“The next time you want something, ask yourself how likely it is to happen. List everything that’s necessary to achieve your goal. Look at yourself objectively and evaluate your ability to accomplish what has to be done. Rate your goal on a scale of 1 to 10 with 1 being totally unrealistic and 10 being a sure thing. The lower the score, the more important it is to have a backup plan that will work. Set your expectation level at “want to have it,” “need to have it,” or “gotta have it,” according to how realistic your goal is. Try not to feel “gotta have it” with a long shot unless you’re prepared to be devastated.”
At the heart of consumer culture is the idea that having wealth or “stuff” will allow us to secure our needs and move closer to an idealized identity. Material objects are often associated with attributes like success.
People who are materialistic and pursue extrinsic goals like money or status are more likely to be anxious and depressed, less satisfied with life, and have more psychological problems.
If you critically examine yourself, you may realize that it is not wealth or stuff you want; rather, it is the feelings you hope to get from these things, such as security, love, or intimacy. Possessions will not build character or estimable personal qualities. Challenge the belief that having certain things will make you happy or help you become the person you aspire be. Practice and build self-control by delaying gratification: before you buy something take a day to think about it.
Research has revealed that spending money on experiences (such as a concert or a trip the museum) rather than objects leads to greater happiness.
Positive relationships are associated with better mental health. Having people in your life that care for you and that you care for increases your sense of belonging and self-worth. Friends can celebrate with you in good times and provide instrumental and emotional support in difficult times.
Having a few good friends is more important than having many friends. Social networks like Facebook make it easier to make new connections and to keep in touch with old friends. However, research reveals that online relationships are not as meaningful or beneficial as face-to-face encounters.
For information on building healthy relationships consult "Making Good Friends" from Helpguide. The Friendship page at lliveabout has articles on a wide variety of relationships issues.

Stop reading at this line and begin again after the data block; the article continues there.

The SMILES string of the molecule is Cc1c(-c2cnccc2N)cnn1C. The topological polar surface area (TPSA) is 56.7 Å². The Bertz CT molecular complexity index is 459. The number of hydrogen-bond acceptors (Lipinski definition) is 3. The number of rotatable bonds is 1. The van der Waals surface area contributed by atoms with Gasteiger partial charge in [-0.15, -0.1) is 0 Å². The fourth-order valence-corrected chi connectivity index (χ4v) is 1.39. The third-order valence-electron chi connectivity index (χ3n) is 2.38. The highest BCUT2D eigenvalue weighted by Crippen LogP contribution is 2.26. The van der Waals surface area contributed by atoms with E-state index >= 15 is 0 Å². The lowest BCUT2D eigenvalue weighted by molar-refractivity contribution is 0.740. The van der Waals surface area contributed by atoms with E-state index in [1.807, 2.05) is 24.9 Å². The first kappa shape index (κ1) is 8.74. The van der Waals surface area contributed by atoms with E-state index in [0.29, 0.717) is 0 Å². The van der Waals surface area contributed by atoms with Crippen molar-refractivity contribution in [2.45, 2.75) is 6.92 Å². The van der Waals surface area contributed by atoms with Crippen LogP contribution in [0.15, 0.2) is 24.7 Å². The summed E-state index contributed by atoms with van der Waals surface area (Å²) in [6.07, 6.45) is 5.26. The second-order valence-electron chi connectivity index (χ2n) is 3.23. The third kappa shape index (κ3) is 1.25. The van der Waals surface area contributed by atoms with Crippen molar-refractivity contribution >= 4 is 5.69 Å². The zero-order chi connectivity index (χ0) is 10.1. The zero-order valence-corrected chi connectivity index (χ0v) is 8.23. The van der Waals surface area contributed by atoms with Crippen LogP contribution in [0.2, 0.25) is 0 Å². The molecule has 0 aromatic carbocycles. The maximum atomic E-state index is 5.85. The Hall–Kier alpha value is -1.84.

Just as important as nurturing healthy relationships is cutting ties with bad (“toxic”) relationships that zap your energy and drag you down. Commit to breaking these unhealthy ties. The article "How to Break Up With a Friend" provides practical advice.
Generosity benefits mental health in many ways. It is associated with reduced stress and depression, helps build social connections and enhances a person's sense of purpose. Serving others can increase well-being and life satisfaction, build empathy and gratitude, and give you a more balanced perspective on yourself and others.
One way to give of yourself is to volunteer. Contact Concordia's LIVE center to identify volunteer opportunities that are suited to your interests and character. Another resource is the Volunteer Bureau of Montreal.
You don’t need to volunteer to benefit from giving of yourself. Even small daily gestures (e.g. helping a mother carry her stroller down the metro stairs) can make a difference in your mood and your sense of self-worth and purpose.
Be careful, however, not to give more of yourself than you are able to as this will overwhelm you and contribute to poorer mental health.
Spiritual expression and growth involves building self-awareness and self-acceptance, connecting meaningfully with something beyond oneself, and developing a sense of meaning and purpose.
There are many ways to positively experience your spirituality. They include spending time in nature, using creativity and art, engaging in observances like meditation or prayer and participating in a faith community.
For more information see “Get in touch with your spiritual side”. Here at Concordia, you can connect with the Multi-faith and Spirituality Centre.
There are many mental health related programs and services that can help you in times of need.
Resources at Concordia include Health Services, Counselling and Psychological Services and the Applied Psychology Centre.
In Montreal, contact the Information and Referral Centre of Greater Montreal (514-527-1375). This agency provides information on hundreds of community resources. They direct people seeking help in solving their problems to the agencies that provide the services they need. A similar service for the greater Montreal area is 211 (dial 2-1-1), which has a phone line and a searchable directory of services.